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Whether you’ve had credit for six months or 20 years can make a difference in your credit score.
A long track record without any major slip-ups suggests that your credit behavior will be similar in the future — and lenders and credit card issuers like that.
Credit scoring company VantageScore combines two things in its 3.0 scoring model — how long you’ve been using credit and what types of credit you have — into a single factor and considers it “highly influential.” FICO credit scores break it out a little differently, with the length of your credit history accounting for 15% of your score and the mix of accounts making up 10%.
Length of credit history vs. credit age
The "length of credit history" means how long any given account has been reported open, says Rod Griffin, senior director of public education for Experian, one of the three major credit bureaus.
“Generally, the longer an account has been open and active, the better it is for the credit score," Griffin says. "That’s particularly true for an account with a positive payment history that has no delinquency.”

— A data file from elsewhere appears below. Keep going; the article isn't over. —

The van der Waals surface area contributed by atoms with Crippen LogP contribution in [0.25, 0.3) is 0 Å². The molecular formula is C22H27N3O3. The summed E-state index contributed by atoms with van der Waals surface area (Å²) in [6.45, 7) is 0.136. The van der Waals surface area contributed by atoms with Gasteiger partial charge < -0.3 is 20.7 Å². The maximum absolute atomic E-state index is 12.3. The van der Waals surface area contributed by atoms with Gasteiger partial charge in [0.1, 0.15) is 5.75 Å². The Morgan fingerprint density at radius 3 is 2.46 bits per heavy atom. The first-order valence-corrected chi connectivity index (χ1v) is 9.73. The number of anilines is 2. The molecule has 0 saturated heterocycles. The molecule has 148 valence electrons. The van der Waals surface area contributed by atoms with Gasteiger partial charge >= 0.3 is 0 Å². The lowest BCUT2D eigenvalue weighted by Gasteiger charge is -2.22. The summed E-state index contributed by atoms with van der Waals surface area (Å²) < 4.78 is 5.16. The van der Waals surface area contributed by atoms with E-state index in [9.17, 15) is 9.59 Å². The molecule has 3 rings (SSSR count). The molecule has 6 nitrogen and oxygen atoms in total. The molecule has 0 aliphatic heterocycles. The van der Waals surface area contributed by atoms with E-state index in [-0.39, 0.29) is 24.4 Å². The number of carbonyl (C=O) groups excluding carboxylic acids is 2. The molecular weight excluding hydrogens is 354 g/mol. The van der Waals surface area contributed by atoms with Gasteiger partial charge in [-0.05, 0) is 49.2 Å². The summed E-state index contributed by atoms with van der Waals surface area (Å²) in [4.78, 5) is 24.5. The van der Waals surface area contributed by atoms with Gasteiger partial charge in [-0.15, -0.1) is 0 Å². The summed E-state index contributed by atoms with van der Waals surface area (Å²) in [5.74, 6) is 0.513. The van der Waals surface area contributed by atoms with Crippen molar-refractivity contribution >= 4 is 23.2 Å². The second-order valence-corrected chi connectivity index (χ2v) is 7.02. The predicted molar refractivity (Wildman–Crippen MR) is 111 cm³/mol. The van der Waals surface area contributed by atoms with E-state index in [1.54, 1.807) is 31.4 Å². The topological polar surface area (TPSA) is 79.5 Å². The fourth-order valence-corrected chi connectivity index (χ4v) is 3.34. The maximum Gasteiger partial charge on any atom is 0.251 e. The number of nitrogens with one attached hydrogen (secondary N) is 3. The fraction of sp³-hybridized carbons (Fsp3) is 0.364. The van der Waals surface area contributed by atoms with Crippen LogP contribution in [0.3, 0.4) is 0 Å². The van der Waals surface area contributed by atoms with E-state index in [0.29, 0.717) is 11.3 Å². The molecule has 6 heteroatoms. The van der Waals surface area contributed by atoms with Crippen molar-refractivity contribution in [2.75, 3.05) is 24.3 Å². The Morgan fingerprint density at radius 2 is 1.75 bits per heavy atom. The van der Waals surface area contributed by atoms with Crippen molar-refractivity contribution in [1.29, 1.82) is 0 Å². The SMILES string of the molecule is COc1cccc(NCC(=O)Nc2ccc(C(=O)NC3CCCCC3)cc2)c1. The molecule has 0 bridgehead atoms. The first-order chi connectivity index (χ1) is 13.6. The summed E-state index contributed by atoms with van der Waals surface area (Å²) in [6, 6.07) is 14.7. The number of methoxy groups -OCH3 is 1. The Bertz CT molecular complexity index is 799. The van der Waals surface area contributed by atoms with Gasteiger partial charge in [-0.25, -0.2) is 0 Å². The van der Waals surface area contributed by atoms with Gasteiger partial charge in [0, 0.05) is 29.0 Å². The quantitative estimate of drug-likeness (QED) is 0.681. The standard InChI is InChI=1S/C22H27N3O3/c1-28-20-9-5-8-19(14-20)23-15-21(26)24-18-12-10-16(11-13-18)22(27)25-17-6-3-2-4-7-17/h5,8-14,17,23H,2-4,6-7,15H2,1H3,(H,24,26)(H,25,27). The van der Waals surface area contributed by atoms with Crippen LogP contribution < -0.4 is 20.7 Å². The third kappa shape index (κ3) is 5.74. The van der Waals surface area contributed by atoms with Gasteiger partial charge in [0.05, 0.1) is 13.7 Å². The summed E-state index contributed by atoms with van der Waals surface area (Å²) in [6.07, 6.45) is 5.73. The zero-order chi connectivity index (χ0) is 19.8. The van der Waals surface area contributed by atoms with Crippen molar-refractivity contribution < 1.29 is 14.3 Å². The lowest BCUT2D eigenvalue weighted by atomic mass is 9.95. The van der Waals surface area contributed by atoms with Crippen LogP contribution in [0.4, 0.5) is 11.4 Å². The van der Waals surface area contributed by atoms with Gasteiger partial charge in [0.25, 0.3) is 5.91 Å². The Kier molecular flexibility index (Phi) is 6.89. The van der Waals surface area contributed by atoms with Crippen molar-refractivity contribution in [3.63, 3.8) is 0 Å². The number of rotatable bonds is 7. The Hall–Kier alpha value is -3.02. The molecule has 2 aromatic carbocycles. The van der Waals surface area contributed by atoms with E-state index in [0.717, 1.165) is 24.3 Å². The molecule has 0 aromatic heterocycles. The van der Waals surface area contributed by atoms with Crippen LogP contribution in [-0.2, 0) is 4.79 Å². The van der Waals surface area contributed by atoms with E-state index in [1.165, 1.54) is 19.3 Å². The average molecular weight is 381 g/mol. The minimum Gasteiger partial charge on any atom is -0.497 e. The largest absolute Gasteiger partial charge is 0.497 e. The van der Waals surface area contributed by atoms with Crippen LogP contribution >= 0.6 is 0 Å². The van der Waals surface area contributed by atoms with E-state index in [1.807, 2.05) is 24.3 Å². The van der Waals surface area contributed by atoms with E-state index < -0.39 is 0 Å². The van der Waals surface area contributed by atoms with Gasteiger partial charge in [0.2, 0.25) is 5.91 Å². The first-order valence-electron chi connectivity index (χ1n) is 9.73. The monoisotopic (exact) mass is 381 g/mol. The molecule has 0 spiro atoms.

The credit scoring algorithms calculate the average of how long all your accounts have been open. That average age of accounts is your “credit age.”
It’s all but impossible to get a score higher than 800 if you’re young, because your credit age likely will be low.
Credit age matters, but other factors matter more
While credit age matters for credit scoring purposes, the only thing you can do about it is to keep your credit accounts in good standing and avoid closing credit cards unnecessarily.
Being an authorized user on an old, established account in which the primary cardholder has excellent credit may help your score a little, but the passage of time during which you build or maintain good credit helps the most.
Keep length of credit history in perspective, though: It’s only one element influencing your credit score, and not the most important one at that. Here's a breakdown of the factors that affect your credit scores:
The biggest effects on your credit score come from:
Payment history — making sure that you pay all bills on time.
Credit utilization — using no more than 30% of your credit limits, and less is better.
If you use credit regularly and lightly, and pay your bills on time every month, you’re doing the two essential things to have a good score. Sit tight and the average age of accounts will take care of itself.